Nelson never knew Jane, she was born after Jane’s death, but the life that Jane could have had haunts Nelson’s family. As a means of making sense of it, Nelson goes on a search to understand who Jane was, what her death did to her family, and who killed her.
This book is deeply researched, whip smart, and so compelling I could hardly put it down. It’s the story of a woman who was brutally murdered. Who she was, and what she left behind, but its also a story about sexism and misogyny; ambition and trauma. I was blown away.
A novel about a cult leader, very much like Manson, and a woman, very much like Susan Atkins, who befriend / seduce a very young teenage girl and bring her into the dark side of the post-summer of love hippie land. Our hero, the very young teenage girl (Evie) is lost, and pissed at her single mom. She falls for the free spirited confidence of Suzanne (clearly modeled on Atkins) and is willing to do anything to gain her attention, whether that’s robbing a store, moving to a commune with manipulative drifter con artist leader, Russell, or sleeping with much older men who might be able to help Russell.
At first it appears that Suzanne is going to lead Evie right into murder, but she doesn’t. She saves her. And the why, and what it means to be left behind, to be complicit but not guilty is what Evie struggles with the rest of her life.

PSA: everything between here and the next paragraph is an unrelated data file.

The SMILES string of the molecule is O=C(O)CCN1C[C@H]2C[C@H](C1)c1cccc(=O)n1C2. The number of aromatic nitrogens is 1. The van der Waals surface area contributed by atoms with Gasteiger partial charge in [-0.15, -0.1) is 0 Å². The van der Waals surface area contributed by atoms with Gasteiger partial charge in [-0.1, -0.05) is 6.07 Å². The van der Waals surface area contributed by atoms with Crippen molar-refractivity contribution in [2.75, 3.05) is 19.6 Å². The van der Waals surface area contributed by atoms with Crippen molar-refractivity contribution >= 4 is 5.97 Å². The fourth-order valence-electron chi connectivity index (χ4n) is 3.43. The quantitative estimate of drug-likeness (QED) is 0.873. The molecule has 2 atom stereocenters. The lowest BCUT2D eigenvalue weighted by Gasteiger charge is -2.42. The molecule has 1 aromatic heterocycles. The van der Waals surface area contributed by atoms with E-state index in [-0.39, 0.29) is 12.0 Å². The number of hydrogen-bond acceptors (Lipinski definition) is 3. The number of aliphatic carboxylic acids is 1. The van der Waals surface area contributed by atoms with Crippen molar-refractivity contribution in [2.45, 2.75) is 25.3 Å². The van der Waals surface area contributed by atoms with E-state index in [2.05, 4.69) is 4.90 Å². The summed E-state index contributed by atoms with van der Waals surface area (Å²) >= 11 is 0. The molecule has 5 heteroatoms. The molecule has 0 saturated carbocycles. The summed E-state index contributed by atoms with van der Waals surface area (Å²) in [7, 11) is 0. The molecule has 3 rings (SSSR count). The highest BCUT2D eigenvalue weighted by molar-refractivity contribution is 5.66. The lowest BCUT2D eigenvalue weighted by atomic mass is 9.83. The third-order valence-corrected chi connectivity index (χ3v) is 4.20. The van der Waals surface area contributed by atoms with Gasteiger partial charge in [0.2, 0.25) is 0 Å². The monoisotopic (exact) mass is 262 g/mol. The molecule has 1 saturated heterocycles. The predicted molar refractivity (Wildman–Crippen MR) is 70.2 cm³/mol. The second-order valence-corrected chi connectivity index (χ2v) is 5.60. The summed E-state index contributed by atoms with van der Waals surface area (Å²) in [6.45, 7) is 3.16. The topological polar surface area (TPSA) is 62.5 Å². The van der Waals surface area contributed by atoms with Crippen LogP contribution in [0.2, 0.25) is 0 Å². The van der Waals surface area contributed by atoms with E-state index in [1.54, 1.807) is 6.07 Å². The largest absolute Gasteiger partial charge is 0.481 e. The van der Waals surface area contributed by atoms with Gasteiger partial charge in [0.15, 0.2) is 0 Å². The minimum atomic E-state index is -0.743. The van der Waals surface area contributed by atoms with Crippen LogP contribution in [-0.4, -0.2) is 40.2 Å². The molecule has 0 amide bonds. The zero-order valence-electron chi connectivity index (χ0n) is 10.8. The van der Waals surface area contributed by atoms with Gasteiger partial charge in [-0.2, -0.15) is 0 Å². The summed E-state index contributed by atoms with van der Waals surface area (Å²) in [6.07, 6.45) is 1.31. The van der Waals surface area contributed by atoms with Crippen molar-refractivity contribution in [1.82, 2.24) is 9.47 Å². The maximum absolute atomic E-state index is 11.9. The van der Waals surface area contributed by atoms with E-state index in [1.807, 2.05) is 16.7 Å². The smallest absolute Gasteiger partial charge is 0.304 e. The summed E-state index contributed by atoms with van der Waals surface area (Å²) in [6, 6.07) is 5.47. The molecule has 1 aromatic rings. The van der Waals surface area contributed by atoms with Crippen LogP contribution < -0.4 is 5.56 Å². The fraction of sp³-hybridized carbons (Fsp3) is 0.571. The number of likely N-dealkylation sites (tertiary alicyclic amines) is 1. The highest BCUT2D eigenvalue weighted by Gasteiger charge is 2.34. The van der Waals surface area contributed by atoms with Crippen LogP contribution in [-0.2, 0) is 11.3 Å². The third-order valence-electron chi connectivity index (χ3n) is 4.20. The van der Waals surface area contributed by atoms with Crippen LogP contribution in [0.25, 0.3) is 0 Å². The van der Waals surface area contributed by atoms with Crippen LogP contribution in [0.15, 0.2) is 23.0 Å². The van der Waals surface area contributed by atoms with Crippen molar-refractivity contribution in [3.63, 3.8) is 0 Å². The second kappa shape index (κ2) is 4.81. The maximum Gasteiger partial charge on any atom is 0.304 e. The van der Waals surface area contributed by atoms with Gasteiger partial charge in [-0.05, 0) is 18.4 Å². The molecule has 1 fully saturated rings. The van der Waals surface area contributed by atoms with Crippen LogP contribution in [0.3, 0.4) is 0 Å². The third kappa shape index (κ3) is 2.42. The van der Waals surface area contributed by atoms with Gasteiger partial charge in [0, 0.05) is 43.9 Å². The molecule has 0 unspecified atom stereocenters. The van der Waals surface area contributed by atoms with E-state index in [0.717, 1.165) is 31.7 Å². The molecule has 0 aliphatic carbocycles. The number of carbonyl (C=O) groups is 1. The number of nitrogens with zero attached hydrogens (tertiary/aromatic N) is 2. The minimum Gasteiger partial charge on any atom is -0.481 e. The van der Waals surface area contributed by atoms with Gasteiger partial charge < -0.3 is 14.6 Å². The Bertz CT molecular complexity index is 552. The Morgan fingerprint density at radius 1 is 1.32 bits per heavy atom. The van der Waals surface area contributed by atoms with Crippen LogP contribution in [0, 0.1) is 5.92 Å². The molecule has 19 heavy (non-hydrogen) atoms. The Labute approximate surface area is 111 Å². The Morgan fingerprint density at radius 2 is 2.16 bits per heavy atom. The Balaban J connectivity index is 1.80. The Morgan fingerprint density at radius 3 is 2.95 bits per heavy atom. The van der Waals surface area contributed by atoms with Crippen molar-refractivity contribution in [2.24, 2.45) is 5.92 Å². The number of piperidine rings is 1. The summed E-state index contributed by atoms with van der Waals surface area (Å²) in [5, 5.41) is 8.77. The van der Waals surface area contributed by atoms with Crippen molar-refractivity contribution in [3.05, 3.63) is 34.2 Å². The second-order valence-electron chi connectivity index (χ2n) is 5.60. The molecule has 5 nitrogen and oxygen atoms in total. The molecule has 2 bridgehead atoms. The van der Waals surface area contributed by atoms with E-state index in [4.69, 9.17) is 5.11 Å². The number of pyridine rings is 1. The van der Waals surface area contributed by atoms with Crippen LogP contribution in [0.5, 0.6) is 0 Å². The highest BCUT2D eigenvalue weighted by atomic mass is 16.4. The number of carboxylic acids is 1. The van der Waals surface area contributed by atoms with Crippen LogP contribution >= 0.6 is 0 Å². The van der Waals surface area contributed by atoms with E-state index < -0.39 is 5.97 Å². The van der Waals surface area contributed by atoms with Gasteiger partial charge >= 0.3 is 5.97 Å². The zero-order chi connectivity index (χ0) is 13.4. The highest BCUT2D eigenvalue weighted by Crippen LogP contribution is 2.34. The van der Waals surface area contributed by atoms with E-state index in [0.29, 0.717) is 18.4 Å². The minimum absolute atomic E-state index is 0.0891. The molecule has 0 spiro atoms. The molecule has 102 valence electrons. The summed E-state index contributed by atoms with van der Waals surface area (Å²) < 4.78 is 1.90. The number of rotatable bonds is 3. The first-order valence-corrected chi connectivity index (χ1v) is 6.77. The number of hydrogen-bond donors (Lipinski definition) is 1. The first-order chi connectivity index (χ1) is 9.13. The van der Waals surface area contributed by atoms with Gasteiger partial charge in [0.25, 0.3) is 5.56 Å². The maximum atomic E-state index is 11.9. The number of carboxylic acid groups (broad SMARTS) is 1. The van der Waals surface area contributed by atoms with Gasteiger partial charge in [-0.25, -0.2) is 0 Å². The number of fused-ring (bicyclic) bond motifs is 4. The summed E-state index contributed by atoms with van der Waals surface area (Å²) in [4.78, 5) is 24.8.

This is a gorgeous, haunting novel about love and solidarity between women, and the cruelty too often heaped upon them by manipulative men. I couldn’t put it down. If you love a compelling story, well told and can stomach some violence and many creepy sex scenes, this is an arrestingly good novel. I’ll read whatever Emma Cline writes next.
The Boys in the Boat: Nine Americans and Their Epic Quest for Gold at the 1936 Berlin Olympics
Daniel James Brown
Dad literature in extremis. Which usually isn’t something that turns me off, but this time, it was all just a bit too much bootstrapping, a bit too much greatest generation propaganda, a bit too much they beat the nazi’s twice kind of thing.
It isn’t that the lives of these young men, almost uniformly from hardscrabble depression era childhoods aren’t inspiring. They are, but that isn’t enough to make a good book.
Joe Rantz, the central character here had a childhood that’s hard to imagine today in most of America today. Living in work camps, and unheated shacks, he started working at an extremely early age, and was abandoned by his father and step mother when he was still in high school. Even with all that, he managed to attend the University fo Washington, and win a gold medal in Berlin. That’s inspiring. But in the hand of Brown, it all comes off as a little too Horacio Alger. The prose is too purple, and descriptions, too overwrought. When dealing with material as compelling as the lives of these young men, its better to be subtle, reserved, but Brown doesn’t write that way and that’s a pity. There’s great story here, but not a great book.